The kneeling angel, as the support of the baptismal font, is inappropriately placed just in front of the altar, and the general impression of the building as un-churchlike, is considerably heightened by the effect of this. The most pleasing idea given to me by any of Thorwaldsen's works, is the well-known bas-relief called Childhood's Aid—a child going forth in its peaceful simplicity to the battle of life, with its guardian angel walking in its steps, extending his hand over its head. It is the embodiment of a poetic conception, and a divine, too much forgotten, verity.

Within this church I had formerly seen the remains of Thorwaldsen, of the man whose hand and genius gave life and expression to marble, laid beneath a black pall to moulder into dust. They were but waiting there until the Mausoleum in which he chose to be buried among the works of his own hand, should be ready. The Museum erected by the nation to be his monument is now completed. It is a noble edifice, with galleries built round a square, and appropriated to the occupation of the great sculptor's works, consisting of upwards of three hundred in number.

Leaving this fine Museum, erected by a nation to the memory of the son of a poor Icelandic carpenter—a son whom she proudly claims for her own, and impressed with an almost overpowering sense of what genius and industry, qualities so seldom united, can effect in the short time of a single life, we came out into the large quadrangle, round which the building stands, and one end of which is closed by the Hall of Christ, from which that magnificent statue seems looking out on the space beyond. In the midst of this space we came suddenly on a little flower-bed, very small and filled with some simple, common flowers. It seemed so out of place there, that little flower-bed I The humble flowers, God's own work, looked mean beside the mighty works of man. "What could induce them to make a little flower-bed there, in the midst of Thorwaldsen's Museum, looked down upon by the wonders his hand had wrought? I looked up to my companion without speaking the question. He answered me by a smile, and pointed his finger downward. On the stone rim that enclosed the flower-bed I read three words that spoke to me enough — " Thorwaldsen.—Born—died." Born, died—all that a tomb need tell. Of the space that lay between, God has the record.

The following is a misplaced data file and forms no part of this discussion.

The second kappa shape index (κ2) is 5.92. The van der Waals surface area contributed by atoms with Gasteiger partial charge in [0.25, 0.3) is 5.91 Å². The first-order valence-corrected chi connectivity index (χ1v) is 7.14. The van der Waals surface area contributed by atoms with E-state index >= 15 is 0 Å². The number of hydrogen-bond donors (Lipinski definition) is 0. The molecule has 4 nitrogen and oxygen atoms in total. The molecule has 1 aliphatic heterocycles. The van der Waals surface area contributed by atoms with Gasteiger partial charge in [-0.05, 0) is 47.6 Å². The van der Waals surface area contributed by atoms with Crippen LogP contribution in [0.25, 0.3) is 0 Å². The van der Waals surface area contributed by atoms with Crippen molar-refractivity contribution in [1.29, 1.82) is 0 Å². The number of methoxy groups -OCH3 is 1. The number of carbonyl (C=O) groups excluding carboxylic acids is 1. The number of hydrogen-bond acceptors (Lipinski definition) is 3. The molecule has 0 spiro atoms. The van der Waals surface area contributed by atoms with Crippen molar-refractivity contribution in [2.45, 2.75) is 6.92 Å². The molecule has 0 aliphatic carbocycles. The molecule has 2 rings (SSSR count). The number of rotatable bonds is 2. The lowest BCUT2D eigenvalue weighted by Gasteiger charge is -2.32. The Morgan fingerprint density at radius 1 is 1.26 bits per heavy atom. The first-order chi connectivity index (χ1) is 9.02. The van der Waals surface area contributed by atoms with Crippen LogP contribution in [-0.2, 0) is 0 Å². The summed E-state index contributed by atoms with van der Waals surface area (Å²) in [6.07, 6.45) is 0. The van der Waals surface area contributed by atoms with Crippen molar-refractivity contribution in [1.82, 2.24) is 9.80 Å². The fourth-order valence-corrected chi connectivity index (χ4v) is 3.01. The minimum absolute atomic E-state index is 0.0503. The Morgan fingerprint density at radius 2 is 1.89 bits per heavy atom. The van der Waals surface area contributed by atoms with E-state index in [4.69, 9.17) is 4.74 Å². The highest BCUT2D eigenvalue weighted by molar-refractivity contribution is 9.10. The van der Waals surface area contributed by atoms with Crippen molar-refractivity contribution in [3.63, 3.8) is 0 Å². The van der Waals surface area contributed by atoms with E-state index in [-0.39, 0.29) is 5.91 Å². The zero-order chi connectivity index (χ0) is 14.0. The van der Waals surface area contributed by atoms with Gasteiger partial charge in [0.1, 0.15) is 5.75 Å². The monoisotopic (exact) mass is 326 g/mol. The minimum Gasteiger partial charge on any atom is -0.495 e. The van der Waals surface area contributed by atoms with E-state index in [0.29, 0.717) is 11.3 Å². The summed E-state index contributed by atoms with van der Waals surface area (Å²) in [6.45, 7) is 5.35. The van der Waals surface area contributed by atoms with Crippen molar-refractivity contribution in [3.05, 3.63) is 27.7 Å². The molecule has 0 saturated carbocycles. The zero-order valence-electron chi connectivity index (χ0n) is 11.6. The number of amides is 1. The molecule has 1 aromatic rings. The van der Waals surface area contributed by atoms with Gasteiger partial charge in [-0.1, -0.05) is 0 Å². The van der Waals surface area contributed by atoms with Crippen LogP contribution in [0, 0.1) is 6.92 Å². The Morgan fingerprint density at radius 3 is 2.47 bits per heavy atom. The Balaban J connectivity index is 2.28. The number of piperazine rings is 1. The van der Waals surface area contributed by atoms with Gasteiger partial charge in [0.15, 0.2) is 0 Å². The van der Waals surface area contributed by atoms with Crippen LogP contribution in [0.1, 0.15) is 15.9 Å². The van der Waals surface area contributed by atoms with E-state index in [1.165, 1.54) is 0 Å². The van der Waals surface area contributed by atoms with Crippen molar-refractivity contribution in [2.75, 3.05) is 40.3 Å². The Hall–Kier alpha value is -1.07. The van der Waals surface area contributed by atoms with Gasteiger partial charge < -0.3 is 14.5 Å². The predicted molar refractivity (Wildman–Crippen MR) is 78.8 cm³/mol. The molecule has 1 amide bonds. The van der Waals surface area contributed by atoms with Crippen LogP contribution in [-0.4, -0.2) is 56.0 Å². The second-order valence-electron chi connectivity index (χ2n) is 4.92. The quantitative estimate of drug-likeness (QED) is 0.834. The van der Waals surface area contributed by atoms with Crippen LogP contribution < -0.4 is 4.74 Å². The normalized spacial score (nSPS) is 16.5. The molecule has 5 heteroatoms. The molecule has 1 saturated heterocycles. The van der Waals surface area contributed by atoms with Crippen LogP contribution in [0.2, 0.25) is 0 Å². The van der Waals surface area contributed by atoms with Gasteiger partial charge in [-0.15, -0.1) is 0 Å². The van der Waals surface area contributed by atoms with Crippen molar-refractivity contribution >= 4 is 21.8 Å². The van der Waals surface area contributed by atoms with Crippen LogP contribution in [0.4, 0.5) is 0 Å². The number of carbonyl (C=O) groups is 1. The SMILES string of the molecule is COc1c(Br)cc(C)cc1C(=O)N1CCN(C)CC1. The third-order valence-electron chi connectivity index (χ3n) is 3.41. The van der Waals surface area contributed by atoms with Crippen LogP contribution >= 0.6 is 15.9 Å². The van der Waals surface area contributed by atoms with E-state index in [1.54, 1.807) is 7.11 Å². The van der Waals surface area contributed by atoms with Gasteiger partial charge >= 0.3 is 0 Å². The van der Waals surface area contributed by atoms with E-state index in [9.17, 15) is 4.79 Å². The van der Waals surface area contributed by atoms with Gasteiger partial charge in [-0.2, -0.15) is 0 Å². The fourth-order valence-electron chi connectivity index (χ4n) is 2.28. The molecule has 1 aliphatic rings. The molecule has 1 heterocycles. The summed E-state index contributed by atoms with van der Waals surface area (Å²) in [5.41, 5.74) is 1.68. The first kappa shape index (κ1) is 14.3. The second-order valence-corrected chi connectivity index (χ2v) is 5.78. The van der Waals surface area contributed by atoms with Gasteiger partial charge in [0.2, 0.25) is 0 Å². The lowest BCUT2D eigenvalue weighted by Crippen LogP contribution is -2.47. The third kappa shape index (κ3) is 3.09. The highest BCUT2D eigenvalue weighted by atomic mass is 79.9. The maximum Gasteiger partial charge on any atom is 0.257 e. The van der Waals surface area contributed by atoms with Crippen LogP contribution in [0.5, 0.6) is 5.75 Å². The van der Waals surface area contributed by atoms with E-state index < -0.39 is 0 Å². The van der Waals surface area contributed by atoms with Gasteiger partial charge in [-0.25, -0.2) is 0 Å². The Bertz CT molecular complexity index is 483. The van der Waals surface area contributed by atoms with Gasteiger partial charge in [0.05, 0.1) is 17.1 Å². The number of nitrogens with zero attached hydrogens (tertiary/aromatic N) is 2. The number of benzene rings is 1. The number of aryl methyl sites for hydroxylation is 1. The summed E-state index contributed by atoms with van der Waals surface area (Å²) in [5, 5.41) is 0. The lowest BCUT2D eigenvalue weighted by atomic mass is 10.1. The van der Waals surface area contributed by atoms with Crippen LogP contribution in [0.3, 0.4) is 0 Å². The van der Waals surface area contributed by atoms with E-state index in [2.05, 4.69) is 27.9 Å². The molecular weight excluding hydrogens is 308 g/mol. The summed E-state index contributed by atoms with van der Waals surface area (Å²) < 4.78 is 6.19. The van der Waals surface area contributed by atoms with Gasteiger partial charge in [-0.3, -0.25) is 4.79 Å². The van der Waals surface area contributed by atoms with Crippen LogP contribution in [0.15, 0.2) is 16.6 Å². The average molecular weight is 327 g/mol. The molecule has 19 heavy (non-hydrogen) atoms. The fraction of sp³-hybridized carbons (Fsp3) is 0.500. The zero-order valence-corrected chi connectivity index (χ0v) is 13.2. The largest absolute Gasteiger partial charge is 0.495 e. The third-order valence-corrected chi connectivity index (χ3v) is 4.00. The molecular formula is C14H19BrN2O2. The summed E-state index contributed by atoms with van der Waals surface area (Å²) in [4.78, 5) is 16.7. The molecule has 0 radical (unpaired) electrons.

And so this flower-bed is the great sculptor's tomb; the frail, perishing flower springs over his dust, and the marble forms his hands produced are around him.

It was a strange, perhaps a proud thought to to be buried thus; there seems something heathenish about it,—although an archbishop consecrated the ground. To die in a theatre and be buried in a museum! Such is the close of a great man's history.

The exterior of this Museum is curiously decorated, from the designs of a native artist, in coloured stucco, much resembling old-fashioned distempered painting, with scenes in the life of Thorwaldsen, more especially representing his return to Denmark, and the erection of the Museum, some of which scenes are droll enough, while all have the merit of being quite national. The artist is said to have represented himself in all;